Metabolism. Don’t Leave me Now!

“Incredible change happens in your life when you decide to take control of what you do have power over instead of craving control over what you don’t.”
Steve Maraboli, Life, the Truth, and Being Free

Aging is a good thing!  At least it is better than the alternative. This is for all of the women out there wondering if it is even possible to stop the weight gain that occurs as they approach the mid to late 40’s, 50’s and beyond.  Here’s the deal:

Research shows the average weight gain during peri-menopause and menopause is 10-14 pounds. Research also shows this weight gain is avoidable!

The 2003-2004 National Health and Nutrition Examination Survey (NHANES) data documents the largest increase in the percentage of women who become overweight or obese occured between the ages of 40 and 59. (68%)

In a large study from Australia, over a five year period, women, on average, gained a little more than one pound per year.  The research scientists adjusted for biological factors and discovered the decreased exercise, hysterectomy and more sedentary lifestyle were independently associated with weight gain.

In another, even larger study, researchers evaluated post-menopausal women, and documented a 10-pound weight gain over seven years that they attributed to increased sedentary behavior and decreased recreational activities.

Good news that weight gain is preventable.  The bad news is that as the level of estrogen decreases, there is a shift in where fat is stored.  It moves from the hips to the stomach and any new fat is deposited around the stomach.  Abdominal (stomach) fat is associated with serious health conditions, including high blood pressure, type 2 diabetes, heart disease and many others. So it is essential to lose extra weight before it is depostited in around the mid-section.

If weight gain is avoidable, why does it occur and what can we do to stop it from happening to us?  Great question!

Exercise. There appears to be a decrease in planned, purposeful exercise.  Review of health club enrollment and class evaluations indicate this is the age many women drop gym memberships or take less intense exercise classes. It is common to hear women say they used to walk four miles, five times a week, but now only walk 2 miles, three times a week.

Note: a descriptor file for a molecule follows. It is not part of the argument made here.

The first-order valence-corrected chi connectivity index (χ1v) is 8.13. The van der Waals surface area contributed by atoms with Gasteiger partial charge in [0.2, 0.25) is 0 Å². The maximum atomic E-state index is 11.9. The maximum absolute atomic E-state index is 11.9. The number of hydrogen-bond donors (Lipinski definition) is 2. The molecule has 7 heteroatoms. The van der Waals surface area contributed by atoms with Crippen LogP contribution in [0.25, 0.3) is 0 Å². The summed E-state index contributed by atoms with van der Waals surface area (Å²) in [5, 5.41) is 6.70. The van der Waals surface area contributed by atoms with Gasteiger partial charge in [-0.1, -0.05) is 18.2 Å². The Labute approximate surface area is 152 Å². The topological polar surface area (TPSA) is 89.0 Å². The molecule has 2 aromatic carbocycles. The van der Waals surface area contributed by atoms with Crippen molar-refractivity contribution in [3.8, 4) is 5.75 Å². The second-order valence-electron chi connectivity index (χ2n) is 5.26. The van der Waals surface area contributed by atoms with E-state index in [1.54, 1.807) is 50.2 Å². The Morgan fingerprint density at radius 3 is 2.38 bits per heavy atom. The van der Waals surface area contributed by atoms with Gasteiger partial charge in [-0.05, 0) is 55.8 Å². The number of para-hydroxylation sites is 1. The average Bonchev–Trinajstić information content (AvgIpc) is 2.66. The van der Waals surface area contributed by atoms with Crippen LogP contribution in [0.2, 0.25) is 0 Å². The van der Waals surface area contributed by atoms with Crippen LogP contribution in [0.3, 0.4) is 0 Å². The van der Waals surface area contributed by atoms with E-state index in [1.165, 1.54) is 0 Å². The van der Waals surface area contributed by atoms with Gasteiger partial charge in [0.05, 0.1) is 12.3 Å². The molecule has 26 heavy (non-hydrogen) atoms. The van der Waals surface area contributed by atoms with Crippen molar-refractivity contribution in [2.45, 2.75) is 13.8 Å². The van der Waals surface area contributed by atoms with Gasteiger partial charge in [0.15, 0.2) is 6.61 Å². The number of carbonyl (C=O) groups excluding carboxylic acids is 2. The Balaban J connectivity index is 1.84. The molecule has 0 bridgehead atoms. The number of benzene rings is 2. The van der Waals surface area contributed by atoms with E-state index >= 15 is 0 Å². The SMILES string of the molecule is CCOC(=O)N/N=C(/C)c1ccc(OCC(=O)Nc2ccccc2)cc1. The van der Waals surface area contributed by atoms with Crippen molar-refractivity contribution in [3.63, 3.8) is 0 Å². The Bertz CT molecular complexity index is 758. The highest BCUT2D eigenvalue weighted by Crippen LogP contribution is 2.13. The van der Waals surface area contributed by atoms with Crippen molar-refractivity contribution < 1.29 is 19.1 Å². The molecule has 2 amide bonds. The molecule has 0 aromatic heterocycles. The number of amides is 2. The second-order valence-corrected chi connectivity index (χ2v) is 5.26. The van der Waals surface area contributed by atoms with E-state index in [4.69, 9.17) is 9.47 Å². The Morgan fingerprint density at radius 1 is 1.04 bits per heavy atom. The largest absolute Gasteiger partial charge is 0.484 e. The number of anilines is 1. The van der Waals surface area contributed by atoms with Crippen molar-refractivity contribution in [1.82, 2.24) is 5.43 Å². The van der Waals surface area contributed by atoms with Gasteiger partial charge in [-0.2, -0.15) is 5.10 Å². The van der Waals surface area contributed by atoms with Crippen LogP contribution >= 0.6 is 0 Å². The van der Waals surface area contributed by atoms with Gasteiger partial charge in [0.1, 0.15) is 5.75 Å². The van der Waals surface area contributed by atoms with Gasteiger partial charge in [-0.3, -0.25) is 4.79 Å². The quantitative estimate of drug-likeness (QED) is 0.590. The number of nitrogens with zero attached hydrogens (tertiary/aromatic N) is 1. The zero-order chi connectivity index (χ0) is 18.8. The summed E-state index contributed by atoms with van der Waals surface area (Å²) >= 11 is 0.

Less exercise results in not only fewer calories burned but a decrease in muscle mass, which further diminishes calories burned.   Studies show that women in this age range should make 150 minutes of aerobic exercise and two strength training sessions per week a high priority.

woman-lifting-weights                                two women walking

Change in Eating Habits. Lifestyle changes during this time period can easily impact calorie intake. Family dynamics change as kids’ age and cooking meals at home may not be as high of a priority. Market studies indicate an increase in money spent by women at casual dining restaurants during the 40’s and 50’s. Restaurant eating generally results in increased calorie intake.  American Academy of Nutrition and Dietetics recommends women eat 200 fewer calories per day than what they ate in younger years.

Stress. This is a hard one to manage. Estrogen helps to regulate the hormone Cortisol. Cortisol helps us control stress. As estrogen decreases it becomes difficult for the body to manage stress and cortisol levels rise. Many women eat more and less healthfully when they are stressed. Manage stress levels and it should be easier to manage diet.

Lack of Sleep. The National Sleep Foundation reports approximately 61% of menopausal women do not sleep well. Not enough sleep raises the levels of ghrelin, a hormone which helps regulate hunger. Ghrelin increases your appetite and fat production. Lack of sleep also lowers the hormone leptin which tells your body you are full and don’t need to eat. It is recommended women get between seven and eight hours sleep per night.

At the end of the day, menopause is going to happen. Understanding that the changes in your body are due to fluctuations in hormones and not because you are lazy or undisciplined is important. Also, knowing there are very active things you can do to manage your weight and the changes to your body is critical. Be empowered!




2 thoughts on “Metabolism. Don’t Leave me Now!

  1. April Ward says:

    Great information! It is interesting to learn how our bodies change as we get older. Thanks for providing insight regarding how to manage the change. I will definitely exercise more.


    • Shelley Munch, RDN says:

      The good thing is it is our choice. We can choose to exercise, eat healthier/200 fewer calories per day, and prevent the weight gain so often associated with 40’s-50’s. Or, not. Choosing not to make the effort has some serious consequences!


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